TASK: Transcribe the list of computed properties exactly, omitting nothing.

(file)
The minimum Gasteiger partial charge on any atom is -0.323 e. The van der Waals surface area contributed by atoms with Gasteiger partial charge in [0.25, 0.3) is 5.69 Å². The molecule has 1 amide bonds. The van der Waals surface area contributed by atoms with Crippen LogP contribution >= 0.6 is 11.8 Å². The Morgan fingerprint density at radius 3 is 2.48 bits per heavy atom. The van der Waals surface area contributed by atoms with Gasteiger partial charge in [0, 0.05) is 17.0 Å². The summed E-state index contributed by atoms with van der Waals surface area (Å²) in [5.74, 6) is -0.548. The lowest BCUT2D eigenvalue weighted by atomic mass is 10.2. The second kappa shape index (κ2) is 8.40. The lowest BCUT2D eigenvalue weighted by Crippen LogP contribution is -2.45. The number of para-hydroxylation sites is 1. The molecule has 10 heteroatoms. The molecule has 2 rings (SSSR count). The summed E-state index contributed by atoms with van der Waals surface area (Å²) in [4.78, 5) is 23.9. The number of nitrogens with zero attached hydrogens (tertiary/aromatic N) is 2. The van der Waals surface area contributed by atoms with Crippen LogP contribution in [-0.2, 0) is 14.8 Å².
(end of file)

The minimum Gasteiger partial charge on any atom is -0.323 e. The van der Waals surface area contributed by atoms with Gasteiger partial charge in [0.25, 0.3) is 5.69 Å². The molecule has 1 amide bonds. The van der Waals surface area contributed by atoms with Crippen LogP contribution >= 0.6 is 11.8 Å². The Morgan fingerprint density at radius 3 is 2.48 bits per heavy atom. The van der Waals surface area contributed by atoms with Gasteiger partial charge in [0, 0.05) is 17.0 Å². The summed E-state index contributed by atoms with van der Waals surface area (Å²) in [5.74, 6) is -0.548. The lowest BCUT2D eigenvalue weighted by atomic mass is 10.2. The second kappa shape index (κ2) is 8.40. The lowest BCUT2D eigenvalue weighted by Crippen LogP contribution is -2.45. The number of para-hydroxylation sites is 1. The molecule has 10 heteroatoms. The molecule has 2 rings (SSSR count). The summed E-state index contributed by atoms with van der Waals surface area (Å²) in [4.78, 5) is 23.9. The number of nitrogens with zero attached hydrogens (tertiary/aromatic N) is 2. The van der Waals surface area contributed by atoms with Crippen LogP contribution in [-0.2, 0) is 14.8 Å².